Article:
A point of confusion is the existence of the hamlet named Brookhaven, in fact named for the township in 1879. Other names used in the settlement's first decades were Ashford, after Ashford, Kent in England, Cromwell Bay, for English Protestant leader Oliver Cromwell; the original purchase from the native Setalcott tribe that took place in 1655 encompassed the land making up present-day Setauket, Stony Brook, Port Jefferson. A second purchase was made by Richard Woodhull in 1664 expanded this tract eastward along the North Shore to additionally include all lands from the Old Mans area to Wading River. Richard Woodhull was the direct heir of Eustace de Vesci, a British noble, a signator of the Magna Charta. Another land purchase in the same year expanded Brookhaven to the South Shore of Long Island. Brookhaven was integrated into the Province of New York following that colony's establishment in 1664, in 1666 Governor Richard Nicolls granted a patent for the town which confirmed title to the lands purchased.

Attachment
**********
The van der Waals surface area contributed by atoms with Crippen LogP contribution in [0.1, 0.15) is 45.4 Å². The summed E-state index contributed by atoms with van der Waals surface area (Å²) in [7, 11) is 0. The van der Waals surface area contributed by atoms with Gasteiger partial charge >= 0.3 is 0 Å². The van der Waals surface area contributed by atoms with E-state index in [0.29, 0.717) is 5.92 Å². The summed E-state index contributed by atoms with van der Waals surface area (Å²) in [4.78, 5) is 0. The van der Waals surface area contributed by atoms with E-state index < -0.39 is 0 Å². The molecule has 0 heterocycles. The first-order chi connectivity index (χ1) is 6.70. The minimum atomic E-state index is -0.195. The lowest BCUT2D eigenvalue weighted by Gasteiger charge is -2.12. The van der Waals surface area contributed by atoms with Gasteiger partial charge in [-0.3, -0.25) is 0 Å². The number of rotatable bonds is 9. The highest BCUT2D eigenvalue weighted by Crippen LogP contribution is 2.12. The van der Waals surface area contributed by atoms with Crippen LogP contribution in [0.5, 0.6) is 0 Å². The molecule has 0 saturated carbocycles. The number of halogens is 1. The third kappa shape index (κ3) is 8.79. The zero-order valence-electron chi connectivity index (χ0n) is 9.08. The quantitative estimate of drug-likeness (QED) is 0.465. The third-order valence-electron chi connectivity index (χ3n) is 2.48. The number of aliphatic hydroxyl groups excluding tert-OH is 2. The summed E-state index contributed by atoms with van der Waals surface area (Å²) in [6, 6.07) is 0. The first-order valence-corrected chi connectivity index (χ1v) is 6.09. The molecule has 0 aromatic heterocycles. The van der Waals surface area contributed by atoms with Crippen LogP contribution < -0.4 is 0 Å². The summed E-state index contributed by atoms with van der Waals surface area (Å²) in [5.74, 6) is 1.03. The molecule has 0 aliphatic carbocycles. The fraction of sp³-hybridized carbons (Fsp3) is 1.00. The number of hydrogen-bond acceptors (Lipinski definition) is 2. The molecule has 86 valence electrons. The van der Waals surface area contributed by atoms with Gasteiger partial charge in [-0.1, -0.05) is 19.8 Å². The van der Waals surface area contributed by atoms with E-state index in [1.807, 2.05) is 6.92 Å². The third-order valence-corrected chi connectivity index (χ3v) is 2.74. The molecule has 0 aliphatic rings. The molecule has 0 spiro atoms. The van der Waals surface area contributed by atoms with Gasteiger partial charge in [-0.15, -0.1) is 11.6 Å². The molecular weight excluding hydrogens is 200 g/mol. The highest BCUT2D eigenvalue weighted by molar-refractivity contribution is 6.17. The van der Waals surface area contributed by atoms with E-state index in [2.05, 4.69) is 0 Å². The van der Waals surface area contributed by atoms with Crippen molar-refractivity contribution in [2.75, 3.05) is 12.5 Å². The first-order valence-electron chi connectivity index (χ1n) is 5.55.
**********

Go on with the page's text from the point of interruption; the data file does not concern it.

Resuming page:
Governor Thomas Dongan issued a patent in 1686 which granted powers to the town and established a representative form of government. The town seal was authorized at this time; the central element of the town seal, the letter “D”, was designated to the Town of Brookhaven as its official cattle earmark by the Duke’s Laws of 1665. Although no records exist dating to the town seal's original design plan, it is thought that the seal's olive branch signified peace and the whaling tools signified the most lucrative business in the Town of Brookhaven at the time; the current seal is a redesign, retaining the original elements, but adding the Town of Brookhaven and its 1655 date of settlement. Early English settlers farmed and hunted whales. Brookhaven was agrarian, with each hamlet being limited to a handful of families yet containing miles of land; this economy was supplemented in coastal sections with fishing. A major commercial center did. Brookhaven was founded by English colonists that partook in the settlement of Southold, New York, was under the jurisdiction of the theocratic New Haven Colony in the modern state of Connecticut.